Reconstruction of Christchurch

I’m a Geography teacher. I have spent the last dozen years teaching students about natural disasters. Teaching them that disasters are not just one off events, that a major part of understanding a disaster is the reconstruction afterwards. Yet, today I was shocked by what I saw in Christchurch.

I like to think I am fairly on top of what is happening in the world currently. I constantly read news online, I scour social media for any storied that might be relevant for our learners. Heck, I’m even connected online with plenty of people that live in Christchurch. My in-laws were involved in the Quake. Injured, lost belongings but realistically lucky compared to many others. They have told me that I don’t understand what it was really like. Today I know that is the truth.

I think many of us in the North Island truly do not comprehend what it has been like for Cantabrians over the last 4 years. Initially there was an outpouring of grief and support but it isn’t in the news anymore so we know that the rebuild is still occurring but without the realisation of what that means.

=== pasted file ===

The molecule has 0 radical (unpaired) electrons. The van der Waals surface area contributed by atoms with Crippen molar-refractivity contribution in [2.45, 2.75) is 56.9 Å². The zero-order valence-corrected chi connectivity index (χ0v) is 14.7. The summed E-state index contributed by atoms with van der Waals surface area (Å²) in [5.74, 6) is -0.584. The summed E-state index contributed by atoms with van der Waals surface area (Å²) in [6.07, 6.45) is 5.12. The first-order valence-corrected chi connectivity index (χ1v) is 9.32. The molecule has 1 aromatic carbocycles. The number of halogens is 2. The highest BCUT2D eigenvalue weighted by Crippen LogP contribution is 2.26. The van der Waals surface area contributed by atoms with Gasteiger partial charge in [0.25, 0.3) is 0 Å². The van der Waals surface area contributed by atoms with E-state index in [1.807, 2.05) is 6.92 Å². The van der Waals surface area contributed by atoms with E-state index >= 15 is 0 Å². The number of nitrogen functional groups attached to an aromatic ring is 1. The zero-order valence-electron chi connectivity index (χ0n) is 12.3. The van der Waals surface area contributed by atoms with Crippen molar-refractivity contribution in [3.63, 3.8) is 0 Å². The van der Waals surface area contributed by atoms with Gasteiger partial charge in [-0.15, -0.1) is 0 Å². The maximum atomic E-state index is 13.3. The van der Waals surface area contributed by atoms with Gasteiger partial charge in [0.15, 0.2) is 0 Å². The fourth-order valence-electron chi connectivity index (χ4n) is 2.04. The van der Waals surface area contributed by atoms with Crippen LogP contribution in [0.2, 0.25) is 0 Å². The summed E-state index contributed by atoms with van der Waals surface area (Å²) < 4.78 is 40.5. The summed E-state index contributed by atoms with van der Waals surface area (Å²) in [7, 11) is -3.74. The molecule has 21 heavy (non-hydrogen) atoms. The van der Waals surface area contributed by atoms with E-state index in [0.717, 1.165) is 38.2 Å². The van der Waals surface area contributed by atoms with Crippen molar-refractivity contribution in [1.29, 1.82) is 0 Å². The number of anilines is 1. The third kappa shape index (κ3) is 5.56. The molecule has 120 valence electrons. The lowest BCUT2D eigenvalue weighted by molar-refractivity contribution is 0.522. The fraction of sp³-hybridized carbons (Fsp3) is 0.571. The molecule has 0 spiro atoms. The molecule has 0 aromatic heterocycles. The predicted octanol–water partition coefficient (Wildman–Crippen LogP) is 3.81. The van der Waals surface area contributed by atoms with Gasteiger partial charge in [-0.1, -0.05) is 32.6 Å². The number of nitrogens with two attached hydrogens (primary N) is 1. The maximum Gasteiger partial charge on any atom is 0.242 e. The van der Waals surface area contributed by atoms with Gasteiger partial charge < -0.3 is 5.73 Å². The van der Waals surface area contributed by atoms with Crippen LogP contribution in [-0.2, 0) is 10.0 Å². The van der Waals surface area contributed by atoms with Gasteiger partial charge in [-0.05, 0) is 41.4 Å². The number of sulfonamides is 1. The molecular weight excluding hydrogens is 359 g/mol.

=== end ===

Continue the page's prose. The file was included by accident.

As a Design Thinker I espouse the importance of empathy. Today’s walk around (what remains of) the Christchurch CBD was eerie for me and for the first time in almost 4 years I once again really empathised with Christchurch.

I’m not sure what my words will add to others understanding of what Christchurch is like and I really don’t know how my words will be taken by those living here. What I can say is that myself and the other eFellows had a very sobering walk around that provoked intense discussions around transformation. First about Christchurch and then relating this to transformation of education.

For those who haven’t been to Christchurch lately, here is some of the devastation we saw:

Roads still completely shut off 4 years later

Roads still completely shut off 4 years later

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The Cathedral

The Cathedral

Sites like this were why there was so much dust in the air

Sites like this were why there was so much dust in the air

There were 28 containers holding the facade of this building up so that it can be used again when rebuilt.

There were 28 containers holding the facade of this building up so that it can be used again when rebuilt.

Yet, we also saw some inspiring sights of creativity, innovation and transformation:

Loved this 'urban farm' producing goods amongst the inner CBD rebuild

Loved this ‘urban farm’ producing goods amongst the inner CBD rebuild

Garden Whare in front of Christchurch Cathedral

Garden Whare in front of Christchurch Cathedral

Re:Start Container Mall

Re:Start Container Mall